Camp Hell (2010): Out now on DVD
(15) Running time: 99 minutes
Director: George VanBuskirk
Writer: George VanBuskirk
Starring: Dana Delany, Andrew McCarthy, Caroline London, Bruce Davison
Reviewed by: Matt Wavish, official HCF critic
Camp Hell (or Camp Hope to use its original title) is the film Jesse Eisenberg is suing over the use of his face prominent on the poster and DVD artwork. It is a fair point I guess since he is only in the film for five minutes, but I think the main reason is that he does not want his reputation ruined by this awful film. I reckon he was hoping this film would get released and no one would ever watch it or know he was in it. Too late! Apart from how bad this film is, there are other things going against it too, the fact it has been marketed as a horror and even the title change from Camp Hope to Hell, shows nobody really knew what to do with this. The fact is has been sitting on the shelves for some two or three years also indicates no one had any belief that this film was worth releasing. It should have stayed on those shelves, or been marketed differently.
Jesse Eisenberg’s brief cameo is of a troubled youngster in a psychiatric ward, Father Phineas McAllister (Bruce Davison) visits him but cannot help him, and so the youngster sort of curses the Priest, and supposedly bad things will happen. The Priest goes about his usual business of running a summer camp for young Christians, called Camp Hope, this is a spiritual retreat where teens can be taught the ways of Christianity. The plot is based on the writer/director’s own experiences, and had this film been marketed as a drama it may have worked as an unsettling portrayal of how people can be brainwashed. Every little piece of what we would call normal behaviour, like reading comic books, is met with the fear of being punished by God or allowing the Devil into your life. Some poor lad even has sex before marriage and is terrified of what might become of him. Girls and boys are separated, and any hint of a relationship is met with Father McAllister stepping in to stop it.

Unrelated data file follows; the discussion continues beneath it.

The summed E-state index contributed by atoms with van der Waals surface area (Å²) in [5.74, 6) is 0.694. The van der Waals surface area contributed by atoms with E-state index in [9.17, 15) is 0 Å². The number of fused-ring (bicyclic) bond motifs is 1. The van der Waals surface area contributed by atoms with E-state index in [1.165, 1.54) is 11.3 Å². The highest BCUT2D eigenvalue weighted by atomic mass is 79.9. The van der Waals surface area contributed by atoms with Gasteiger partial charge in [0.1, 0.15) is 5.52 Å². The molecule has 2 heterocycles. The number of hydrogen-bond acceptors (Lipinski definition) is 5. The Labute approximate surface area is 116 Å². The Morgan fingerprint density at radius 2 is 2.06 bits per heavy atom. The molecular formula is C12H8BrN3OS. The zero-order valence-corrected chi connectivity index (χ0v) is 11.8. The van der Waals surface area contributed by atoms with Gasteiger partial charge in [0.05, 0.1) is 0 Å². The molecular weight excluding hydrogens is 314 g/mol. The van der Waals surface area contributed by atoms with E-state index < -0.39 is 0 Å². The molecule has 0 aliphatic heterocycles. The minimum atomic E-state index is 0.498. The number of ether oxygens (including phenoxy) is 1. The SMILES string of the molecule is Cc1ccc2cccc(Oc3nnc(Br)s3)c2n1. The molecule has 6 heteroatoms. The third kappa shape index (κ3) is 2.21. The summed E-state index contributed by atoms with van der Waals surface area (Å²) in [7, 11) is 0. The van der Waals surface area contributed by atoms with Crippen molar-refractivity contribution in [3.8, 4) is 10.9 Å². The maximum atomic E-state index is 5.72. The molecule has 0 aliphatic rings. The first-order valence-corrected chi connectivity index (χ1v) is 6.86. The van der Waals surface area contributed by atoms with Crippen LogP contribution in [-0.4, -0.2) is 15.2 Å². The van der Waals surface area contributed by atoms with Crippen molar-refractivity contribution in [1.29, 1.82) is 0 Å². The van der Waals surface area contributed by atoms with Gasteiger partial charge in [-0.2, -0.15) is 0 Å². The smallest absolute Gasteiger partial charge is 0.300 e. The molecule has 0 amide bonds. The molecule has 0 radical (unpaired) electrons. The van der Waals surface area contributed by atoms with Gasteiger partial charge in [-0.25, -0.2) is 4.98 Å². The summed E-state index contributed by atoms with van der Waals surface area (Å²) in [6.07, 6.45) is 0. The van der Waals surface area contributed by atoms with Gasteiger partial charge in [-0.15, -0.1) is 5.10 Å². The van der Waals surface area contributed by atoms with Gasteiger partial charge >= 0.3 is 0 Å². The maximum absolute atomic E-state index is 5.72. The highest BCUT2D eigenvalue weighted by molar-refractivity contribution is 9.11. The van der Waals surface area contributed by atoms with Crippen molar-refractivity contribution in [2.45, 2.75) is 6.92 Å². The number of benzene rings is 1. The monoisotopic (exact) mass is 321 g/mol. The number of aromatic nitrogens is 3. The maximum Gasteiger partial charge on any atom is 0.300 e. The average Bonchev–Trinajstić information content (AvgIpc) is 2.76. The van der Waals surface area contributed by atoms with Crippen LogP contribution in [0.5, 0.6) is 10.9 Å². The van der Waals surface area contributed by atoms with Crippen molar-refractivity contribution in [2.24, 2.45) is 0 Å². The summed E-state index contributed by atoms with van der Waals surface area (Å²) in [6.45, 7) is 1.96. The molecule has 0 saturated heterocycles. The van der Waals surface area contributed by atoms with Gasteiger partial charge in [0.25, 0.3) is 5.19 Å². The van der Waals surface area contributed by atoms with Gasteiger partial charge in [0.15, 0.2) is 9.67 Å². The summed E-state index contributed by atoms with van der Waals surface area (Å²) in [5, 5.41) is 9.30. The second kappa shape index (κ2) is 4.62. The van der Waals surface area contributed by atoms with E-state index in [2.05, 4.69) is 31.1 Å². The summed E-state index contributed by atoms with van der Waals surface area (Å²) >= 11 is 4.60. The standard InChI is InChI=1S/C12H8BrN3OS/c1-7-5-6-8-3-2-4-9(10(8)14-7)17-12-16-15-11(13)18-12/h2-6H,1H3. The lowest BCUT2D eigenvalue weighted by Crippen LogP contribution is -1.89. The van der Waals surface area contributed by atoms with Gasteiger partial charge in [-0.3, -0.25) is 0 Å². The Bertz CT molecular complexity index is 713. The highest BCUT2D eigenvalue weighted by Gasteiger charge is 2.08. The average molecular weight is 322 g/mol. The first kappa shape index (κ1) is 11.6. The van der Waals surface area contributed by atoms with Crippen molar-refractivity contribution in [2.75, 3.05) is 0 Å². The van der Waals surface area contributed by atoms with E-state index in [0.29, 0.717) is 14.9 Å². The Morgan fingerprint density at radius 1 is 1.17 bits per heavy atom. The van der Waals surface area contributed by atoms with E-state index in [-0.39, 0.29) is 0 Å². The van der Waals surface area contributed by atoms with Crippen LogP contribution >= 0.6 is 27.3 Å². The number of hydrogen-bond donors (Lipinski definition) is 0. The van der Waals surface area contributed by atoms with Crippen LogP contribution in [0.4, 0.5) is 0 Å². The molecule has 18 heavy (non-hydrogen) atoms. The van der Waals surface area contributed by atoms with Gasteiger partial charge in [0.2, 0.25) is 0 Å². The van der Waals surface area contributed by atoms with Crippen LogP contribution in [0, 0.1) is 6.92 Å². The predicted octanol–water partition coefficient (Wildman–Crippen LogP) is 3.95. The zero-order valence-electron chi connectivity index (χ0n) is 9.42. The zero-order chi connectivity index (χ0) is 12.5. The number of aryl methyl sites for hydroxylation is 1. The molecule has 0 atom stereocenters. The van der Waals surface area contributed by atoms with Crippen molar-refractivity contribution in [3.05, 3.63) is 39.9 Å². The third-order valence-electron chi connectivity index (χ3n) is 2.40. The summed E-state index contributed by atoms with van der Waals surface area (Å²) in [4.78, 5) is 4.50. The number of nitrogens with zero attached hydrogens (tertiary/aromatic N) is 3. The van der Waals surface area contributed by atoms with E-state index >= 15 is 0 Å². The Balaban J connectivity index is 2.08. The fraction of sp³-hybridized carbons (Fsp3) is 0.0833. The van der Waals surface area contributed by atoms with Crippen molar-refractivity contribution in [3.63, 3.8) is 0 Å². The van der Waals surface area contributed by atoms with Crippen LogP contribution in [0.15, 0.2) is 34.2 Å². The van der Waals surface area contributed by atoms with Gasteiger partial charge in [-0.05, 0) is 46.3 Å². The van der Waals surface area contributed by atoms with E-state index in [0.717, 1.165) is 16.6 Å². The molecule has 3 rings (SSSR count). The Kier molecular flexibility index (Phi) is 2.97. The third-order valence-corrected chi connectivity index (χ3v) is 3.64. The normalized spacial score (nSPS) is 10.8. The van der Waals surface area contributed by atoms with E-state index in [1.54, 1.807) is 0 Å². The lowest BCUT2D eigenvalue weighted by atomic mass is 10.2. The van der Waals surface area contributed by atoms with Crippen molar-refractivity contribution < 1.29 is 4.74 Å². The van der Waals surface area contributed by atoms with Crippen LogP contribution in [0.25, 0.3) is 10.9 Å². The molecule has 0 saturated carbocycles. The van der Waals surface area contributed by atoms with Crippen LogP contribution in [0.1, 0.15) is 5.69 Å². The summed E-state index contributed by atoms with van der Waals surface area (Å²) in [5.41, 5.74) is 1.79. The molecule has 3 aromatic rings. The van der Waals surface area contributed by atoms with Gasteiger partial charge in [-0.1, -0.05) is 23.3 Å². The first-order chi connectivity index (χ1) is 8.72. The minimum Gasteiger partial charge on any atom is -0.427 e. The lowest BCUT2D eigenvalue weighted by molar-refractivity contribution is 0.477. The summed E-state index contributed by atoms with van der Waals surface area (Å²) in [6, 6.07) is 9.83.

However, McAllister has a problem; it would appear the curse put on him is allowing The Devil into his life, and into his camp. The film moves at an uncomfortable and anger inducing slow pace, with some of the worst music you will ever hear in a film and characters are built up and never really developed. It seems the director just didn’t know what to do with his film, and wanders off with side plots that never really go anywhere. In fact, nothing really goes anywhere and you would be excused for turning this film off. It is awful, and it is a shame because the cast (most of them) actually do an alright job with the crap they have to work with. The promise of some real horror building never actually happens, and you cannot help but feel very let down because some of the horror moments are presented very well. A number of people begin to start seeing things, images of something dark in the shadows, and the sound effects are superb and unsettling. However, it all stays in the shadows and never comes out, so nothing ever truly scares you. One scene involving an image of a face is very impressive, and it is moments like this which irritate even more. Why? Because it shows the director does have some skill, but he is too busy getting his message across about religious mumbo jumbo and babblings of a Priest who wants to set his ‘children’ on the right path.
There is far too much attempt at a meaning here, and the film is over-stretched and painfully tries to fill its running time. I have read many reviews who claim this film would have worked better as a short, and I have to agree. It feels the director was out of his depth and just had no idea how to put his story together. We are left with a complete mess; it leads nowhere and delivers nothing apart from the odd glimpse of skill. A film that should be avoided at all costs, sent to Hell and burned.